Vital Church Initiative Prescriptions
On Sunday, May 1 the on-line Upper Room devotional quoted Exodus 3:16-18, which reads in part, “Go and get Israel’s elders together and say to them, ‘The Lord, the God of your ancestors, the God of Abraham, of Isaac, and of Jacob, has appeared to me.’ The Lord said, ‘I’ve been paying close attention to you…I’ve decided to take you away…to a land full of milk and honey.’”
On that same Sunday we received our long-awaited Vital Church Initiatives Report (Portage Chapel Hill’s Consultation Report) report and prescriptions designed to make Chapel Hill an even more vital Church. To summarize (in my words), the prescriptions call us to:
- Implement intentional faith development groups.
- Focus and realign our congregation’s governance structure.
- Plan and implement a deliberate leadership develop program.
- Establish a $1.2 million fund raising campaign to pay for needed repairs and upgrades to our facility, and to pay off our balloon mortgage which is due in three years.
- Evaluate and reformat our worship offerings.
Over the next month we will have the opportunity to attend town hall meetings to discuss these prescriptions and discern whether they are what God is calling us to do. On June 2 we will meet to adopt them in whole, or to reject them and continue with our present ministry programming.
In the most recent post on this blog I told the story of an inmate who preferred the safety of his jail cell over the new life that he was being offered. I think that this story offers a perfect analogy for considering these prescriptions.
If you respond to these prescriptions with a, “Ho-hum,” then we should vote them down.
If you react by saying, “Well, yes, I’ve known that we should be doing these things, but we just haven’t gotten around to them,” then we need to ask ourselves why we haven’t gotten around to them. If it takes coaching from VCI to prod us to do these things, then perhaps we should proceed with the VCI plan. But I think that that would be a poor reason for voting to accept these prescriptions, and a waste of our district’s time, money, and VCI expertise. We simply need to decide to do those things that we have been putting off, that we know we should do, and that we are able to do by ourselves. And then we should do them.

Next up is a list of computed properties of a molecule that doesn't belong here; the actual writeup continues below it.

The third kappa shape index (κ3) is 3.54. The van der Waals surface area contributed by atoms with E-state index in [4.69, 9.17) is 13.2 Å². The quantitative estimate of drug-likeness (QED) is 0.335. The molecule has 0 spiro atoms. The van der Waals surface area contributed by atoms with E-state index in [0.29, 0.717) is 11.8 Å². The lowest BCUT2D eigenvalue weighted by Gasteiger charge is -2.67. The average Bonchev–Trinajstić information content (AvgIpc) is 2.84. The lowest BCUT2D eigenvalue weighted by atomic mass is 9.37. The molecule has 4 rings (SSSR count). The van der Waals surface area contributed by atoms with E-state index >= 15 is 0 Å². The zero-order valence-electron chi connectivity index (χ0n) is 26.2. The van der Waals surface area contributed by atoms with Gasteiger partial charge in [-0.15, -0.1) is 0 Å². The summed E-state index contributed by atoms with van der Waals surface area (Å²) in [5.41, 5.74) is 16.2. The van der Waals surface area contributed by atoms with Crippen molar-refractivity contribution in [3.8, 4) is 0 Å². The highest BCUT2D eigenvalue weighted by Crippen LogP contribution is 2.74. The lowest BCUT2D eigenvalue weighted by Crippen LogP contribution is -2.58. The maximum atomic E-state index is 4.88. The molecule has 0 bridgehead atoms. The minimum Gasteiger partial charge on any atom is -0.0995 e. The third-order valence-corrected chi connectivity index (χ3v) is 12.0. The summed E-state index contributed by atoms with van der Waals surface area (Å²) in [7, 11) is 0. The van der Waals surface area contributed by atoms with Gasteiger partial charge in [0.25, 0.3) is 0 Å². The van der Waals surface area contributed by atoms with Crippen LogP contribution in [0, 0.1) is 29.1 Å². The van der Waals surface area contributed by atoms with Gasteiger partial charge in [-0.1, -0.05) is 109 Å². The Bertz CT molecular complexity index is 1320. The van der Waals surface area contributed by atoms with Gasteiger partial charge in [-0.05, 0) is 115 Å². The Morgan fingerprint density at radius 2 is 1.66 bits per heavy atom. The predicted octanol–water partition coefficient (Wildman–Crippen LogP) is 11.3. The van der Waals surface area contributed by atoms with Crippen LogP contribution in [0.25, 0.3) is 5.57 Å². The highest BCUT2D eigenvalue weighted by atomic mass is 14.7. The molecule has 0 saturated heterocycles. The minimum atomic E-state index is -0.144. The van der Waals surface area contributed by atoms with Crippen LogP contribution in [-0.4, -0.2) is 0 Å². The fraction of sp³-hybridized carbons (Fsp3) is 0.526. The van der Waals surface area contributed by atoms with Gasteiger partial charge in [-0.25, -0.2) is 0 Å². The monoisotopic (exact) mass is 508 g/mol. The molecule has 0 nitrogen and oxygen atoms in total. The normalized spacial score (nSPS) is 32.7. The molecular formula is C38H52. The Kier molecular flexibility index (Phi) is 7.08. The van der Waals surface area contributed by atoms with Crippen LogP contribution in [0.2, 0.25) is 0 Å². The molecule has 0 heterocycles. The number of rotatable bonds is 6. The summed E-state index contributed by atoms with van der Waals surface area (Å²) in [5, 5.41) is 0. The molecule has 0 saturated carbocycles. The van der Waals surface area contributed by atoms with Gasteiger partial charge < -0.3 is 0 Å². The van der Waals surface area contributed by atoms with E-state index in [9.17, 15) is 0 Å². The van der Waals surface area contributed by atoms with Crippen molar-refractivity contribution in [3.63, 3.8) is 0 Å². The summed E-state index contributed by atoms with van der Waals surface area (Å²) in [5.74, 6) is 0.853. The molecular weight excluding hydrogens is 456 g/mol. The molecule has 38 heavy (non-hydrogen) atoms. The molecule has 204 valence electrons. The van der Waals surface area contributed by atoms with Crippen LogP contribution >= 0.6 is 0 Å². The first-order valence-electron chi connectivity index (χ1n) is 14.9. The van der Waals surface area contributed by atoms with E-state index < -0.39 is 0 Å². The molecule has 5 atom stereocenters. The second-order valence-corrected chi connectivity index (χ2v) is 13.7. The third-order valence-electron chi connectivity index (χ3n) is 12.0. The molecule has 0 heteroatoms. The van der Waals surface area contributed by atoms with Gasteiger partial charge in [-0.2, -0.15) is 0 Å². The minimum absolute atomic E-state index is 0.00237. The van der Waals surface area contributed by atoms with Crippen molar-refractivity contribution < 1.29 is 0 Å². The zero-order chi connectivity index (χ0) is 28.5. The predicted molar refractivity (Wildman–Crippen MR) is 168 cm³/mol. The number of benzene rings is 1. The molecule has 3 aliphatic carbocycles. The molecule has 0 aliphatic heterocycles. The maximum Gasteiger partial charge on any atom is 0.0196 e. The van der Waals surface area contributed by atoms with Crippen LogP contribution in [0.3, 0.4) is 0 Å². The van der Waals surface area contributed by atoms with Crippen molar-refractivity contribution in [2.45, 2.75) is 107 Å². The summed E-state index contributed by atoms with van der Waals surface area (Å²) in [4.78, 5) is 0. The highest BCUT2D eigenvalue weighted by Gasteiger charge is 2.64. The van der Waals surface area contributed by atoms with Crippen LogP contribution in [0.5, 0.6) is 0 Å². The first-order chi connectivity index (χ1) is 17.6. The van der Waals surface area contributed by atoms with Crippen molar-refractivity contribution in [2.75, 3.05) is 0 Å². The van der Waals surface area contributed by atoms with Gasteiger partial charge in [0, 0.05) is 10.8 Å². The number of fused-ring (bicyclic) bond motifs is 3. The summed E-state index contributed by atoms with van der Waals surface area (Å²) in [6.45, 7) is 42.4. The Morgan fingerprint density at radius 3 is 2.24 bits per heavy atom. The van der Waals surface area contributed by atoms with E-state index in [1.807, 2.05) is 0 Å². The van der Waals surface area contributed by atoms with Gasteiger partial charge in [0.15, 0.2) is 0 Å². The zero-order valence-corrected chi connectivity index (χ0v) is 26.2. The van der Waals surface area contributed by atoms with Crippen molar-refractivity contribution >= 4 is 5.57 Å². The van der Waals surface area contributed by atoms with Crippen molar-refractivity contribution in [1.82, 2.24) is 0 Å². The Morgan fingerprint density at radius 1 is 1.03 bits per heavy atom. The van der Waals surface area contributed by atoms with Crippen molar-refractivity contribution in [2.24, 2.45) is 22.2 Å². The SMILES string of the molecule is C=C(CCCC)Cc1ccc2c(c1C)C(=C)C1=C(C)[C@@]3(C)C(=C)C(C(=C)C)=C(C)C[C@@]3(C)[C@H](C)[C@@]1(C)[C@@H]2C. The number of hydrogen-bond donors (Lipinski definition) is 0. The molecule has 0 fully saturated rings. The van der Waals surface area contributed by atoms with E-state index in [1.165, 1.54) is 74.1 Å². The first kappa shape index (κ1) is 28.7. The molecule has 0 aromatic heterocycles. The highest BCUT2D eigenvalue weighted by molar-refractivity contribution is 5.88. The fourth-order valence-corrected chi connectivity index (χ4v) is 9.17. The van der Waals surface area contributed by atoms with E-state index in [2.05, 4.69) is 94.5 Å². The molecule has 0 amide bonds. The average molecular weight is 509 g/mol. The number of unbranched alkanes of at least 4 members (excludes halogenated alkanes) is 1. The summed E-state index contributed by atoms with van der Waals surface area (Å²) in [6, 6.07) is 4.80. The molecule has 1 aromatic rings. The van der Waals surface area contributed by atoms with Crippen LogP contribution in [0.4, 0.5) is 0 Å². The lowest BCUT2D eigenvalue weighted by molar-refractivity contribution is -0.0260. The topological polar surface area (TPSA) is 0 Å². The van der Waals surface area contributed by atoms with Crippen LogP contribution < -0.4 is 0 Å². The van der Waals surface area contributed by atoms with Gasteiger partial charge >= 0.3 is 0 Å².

If our reaction to these prescriptions is, “Hmm…this sounds a bit challenging, but with some hard work I think that we can do this,” then I might be tempted to take a few steps outside of that jail cell to test the waters. I’m not sure how I would vote, but I know that I would not be very excited about following through on the prescriptions. I can do hard work, but it isn’t always very inspiring.
However, if I want to run, not walk, back into that cell and slam the door behind me, and if I say to myself, “You’ve got to be kidding me. There’s absolutely no way we can do this. Only God can do this!” then most definitely I will vote to implement these prescriptions. I need to have my faith tested, and to be challenged to let God use me for the “transformation of the world” in ways that I absolutely cannot do by myself. If only God can pull off these prescriptions, well then, isn’t that what a spiritually rich, Vital Church is all about?
Exodus 3:16-17, “The Lord said, ‘I’ve been paying close attention to you… (and) I have decided to take you away…’”
Do we follow, or do we stay captive, as the writer of Exodus was referring to?
What do you think?